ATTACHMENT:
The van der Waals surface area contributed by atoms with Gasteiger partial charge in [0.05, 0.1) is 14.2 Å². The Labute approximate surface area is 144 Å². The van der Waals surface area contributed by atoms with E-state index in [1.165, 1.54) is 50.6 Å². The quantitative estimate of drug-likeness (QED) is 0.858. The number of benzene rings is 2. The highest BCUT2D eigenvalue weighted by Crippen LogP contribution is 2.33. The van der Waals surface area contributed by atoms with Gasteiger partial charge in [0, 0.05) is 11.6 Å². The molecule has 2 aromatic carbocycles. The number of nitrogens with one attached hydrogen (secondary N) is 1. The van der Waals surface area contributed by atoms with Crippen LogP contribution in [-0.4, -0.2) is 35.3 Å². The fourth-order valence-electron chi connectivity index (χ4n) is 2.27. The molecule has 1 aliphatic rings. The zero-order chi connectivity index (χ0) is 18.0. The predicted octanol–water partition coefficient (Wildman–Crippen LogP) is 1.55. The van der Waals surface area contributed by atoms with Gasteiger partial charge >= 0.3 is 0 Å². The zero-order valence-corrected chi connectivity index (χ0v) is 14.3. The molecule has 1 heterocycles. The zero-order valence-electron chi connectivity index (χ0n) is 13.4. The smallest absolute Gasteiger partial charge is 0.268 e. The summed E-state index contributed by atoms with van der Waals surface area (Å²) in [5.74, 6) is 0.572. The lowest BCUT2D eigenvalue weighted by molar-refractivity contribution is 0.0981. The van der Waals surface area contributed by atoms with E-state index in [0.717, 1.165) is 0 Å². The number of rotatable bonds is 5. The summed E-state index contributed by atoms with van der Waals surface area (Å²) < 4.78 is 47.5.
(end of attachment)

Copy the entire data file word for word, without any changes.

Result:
The van der Waals surface area contributed by atoms with Gasteiger partial charge in [0.05, 0.1) is 14.2 Å². The Labute approximate surface area is 144 Å². The van der Waals surface area contributed by atoms with E-state index in [1.165, 1.54) is 50.6 Å². The quantitative estimate of drug-likeness (QED) is 0.858. The number of benzene rings is 2. The highest BCUT2D eigenvalue weighted by Crippen LogP contribution is 2.33. The van der Waals surface area contributed by atoms with Gasteiger partial charge in [0, 0.05) is 11.6 Å². The molecule has 2 aromatic carbocycles. The number of nitrogens with one attached hydrogen (secondary N) is 1. The van der Waals surface area contributed by atoms with Crippen LogP contribution in [-0.4, -0.2) is 35.3 Å². The fourth-order valence-electron chi connectivity index (χ4n) is 2.27. The molecule has 1 aliphatic rings. The zero-order chi connectivity index (χ0) is 18.0. The predicted octanol–water partition coefficient (Wildman–Crippen LogP) is 1.55. The van der Waals surface area contributed by atoms with Gasteiger partial charge >= 0.3 is 0 Å². The zero-order valence-corrected chi connectivity index (χ0v) is 14.3. The molecule has 1 heterocycles. The zero-order valence-electron chi connectivity index (χ0n) is 13.4. The smallest absolute Gasteiger partial charge is 0.268 e. The summed E-state index contributed by atoms with van der Waals surface area (Å²) in [5.74, 6) is 0.572. The lowest BCUT2D eigenvalue weighted by molar-refractivity contribution is 0.0981. The van der Waals surface area contributed by atoms with E-state index in [0.717, 1.165) is 0 Å². The number of rotatable bonds is 5. The summed E-state index contributed by atoms with van der Waals surface area (Å²) < 4.78 is 47.5.